We’ve all had problems in our lives which may have tempted us to give up on our dreams, or even give up on a calling to which we used to feel sure God had called us.
Many times, when I’ve been tempted to give up on trying to market my writing, (although I had felt convinced God had called me to write his messages of love and mercy, as one of his spokesmen), then I’ve reminded myself that God is holy and just. He would not ask his children to do something which is impossible for them to do.
God wants his children to be happy, not constantly frustrated. Yet, one of the most important lessons he wants to teach us is to depend on him, and this lesson sometimes comes through trials. We cannot fulfill our callings unless we ask for and accept his help. We need the humility of knowing we can’t do it on our own. I think that’s the reason for a lot of the trials that come into our lives.
This week I read and reviewed a book which encouraged me greatly because this man’s problems were extreme and yet he was not overcome by them. Here is the review I put on Amazon.com for The Excuse Assassin by Jeff Grillo:
“Having gone through monumental problems before age 30, Jeff Grillo has gleaned wisdom he shares in The Excuse Assassin. His pleasing conversational style brings encouragement such as: “…you are somebody incredibly special, well-equipped and capable of not only facing challenges, but literally hunting them down, and eliminating them one by one until you stand alone atop a heap of dead lies you now call obstacles!” (Intro.p. 5)
“The purpose of The Excuse Assassin is to help people believe they can live through and overcome formidable enemies. We can “assassinate” the obstacles we’ve used as excuses, which have kept us from reaching our goals in life. Realize “challenges are not curses, but blessings in disguise” (29).
Jeff Grillo’s refreshing attitude makes this book an enjoyable, as well as inspiring, read. May we all learn from him.”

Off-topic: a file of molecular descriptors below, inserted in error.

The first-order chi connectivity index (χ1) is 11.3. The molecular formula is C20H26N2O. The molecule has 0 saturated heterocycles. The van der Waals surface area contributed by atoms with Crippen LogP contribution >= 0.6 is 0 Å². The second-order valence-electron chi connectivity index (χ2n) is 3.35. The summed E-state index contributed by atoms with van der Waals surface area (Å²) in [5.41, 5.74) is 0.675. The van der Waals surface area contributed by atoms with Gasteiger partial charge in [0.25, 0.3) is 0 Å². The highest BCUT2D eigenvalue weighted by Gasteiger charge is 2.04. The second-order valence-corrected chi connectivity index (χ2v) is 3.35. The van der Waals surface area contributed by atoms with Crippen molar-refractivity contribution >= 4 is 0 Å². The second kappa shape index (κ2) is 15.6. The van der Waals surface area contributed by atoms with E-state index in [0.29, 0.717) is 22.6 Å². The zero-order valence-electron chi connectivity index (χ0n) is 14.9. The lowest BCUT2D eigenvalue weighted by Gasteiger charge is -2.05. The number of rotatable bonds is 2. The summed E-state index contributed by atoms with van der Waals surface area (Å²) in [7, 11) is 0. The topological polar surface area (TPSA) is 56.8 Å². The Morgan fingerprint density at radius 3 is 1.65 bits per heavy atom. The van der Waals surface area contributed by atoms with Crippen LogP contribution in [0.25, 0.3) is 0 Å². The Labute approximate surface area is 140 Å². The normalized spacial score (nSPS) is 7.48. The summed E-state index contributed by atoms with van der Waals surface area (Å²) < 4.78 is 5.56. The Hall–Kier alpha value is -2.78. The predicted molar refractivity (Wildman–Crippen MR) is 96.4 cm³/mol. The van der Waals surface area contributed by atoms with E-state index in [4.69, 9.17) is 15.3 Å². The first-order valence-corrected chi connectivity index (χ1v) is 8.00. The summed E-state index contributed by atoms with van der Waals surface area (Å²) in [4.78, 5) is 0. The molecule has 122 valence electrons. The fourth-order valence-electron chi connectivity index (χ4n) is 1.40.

Grillo’s first book, Power in Perseverance, describles his struggle against his first enemy (or obstacle) —blindness. After an experience of discrimination because of his white cane, he says, “I made a decision to not allow the weaknesses of others determine my self-worth,” (14) Then he goes on to show how he “found a way to fulfill my divine purpose on this earth” (45). Now he spends his time offering “encouragement, motivation, and inspiration to hurting frustrated people like I used to be.”
Grillo says a crisis can become a blessing to help others. “the greater the struggle, the greater the reward.” However, we need to “have a plan or you are destined to mediocrity at best.”
After a fascinating description of luxurious yachts, he says, “Decide what is your ultimate, reasonable, attainable goal. Then break it down into bite-sized goals” (40).
“The starting point is understanding and accepting the fact” of your limitations. (44) We need to adopt tenacity. Then we need to set clear objectives, get wise council, and set up accountability. Also, “Be willing to adjust your sails when adversity comes” (51).
Grillo likens a person to a “soldier on a mission…fulfilling your purpose and overcoming…enemies, which we call challenges.” (79)
Failure can be our teacher, or a stepping stone, puzzle piece, connection to another human. It can help us so our “gifts can finally shine” (90).
It is like when we are in a fruit orchard. We reach for the fruit, but there are obstacles. Whether or not we overcome the obstacles depends on how hungry we are (91-98).
Jeff Grillo’s “Ultimate Secret Weapon” is his relationship with Jesus Christ, without whom there’d be no hope for him; (99) I can certainly relate to that.
“The blessing in disguise which was hidden in the loss of sight resulted in me seeking His face all the more as I could no longer see my own.” Jeff leaves us with the encouragement to “Set your goals on things eternal” (page 105).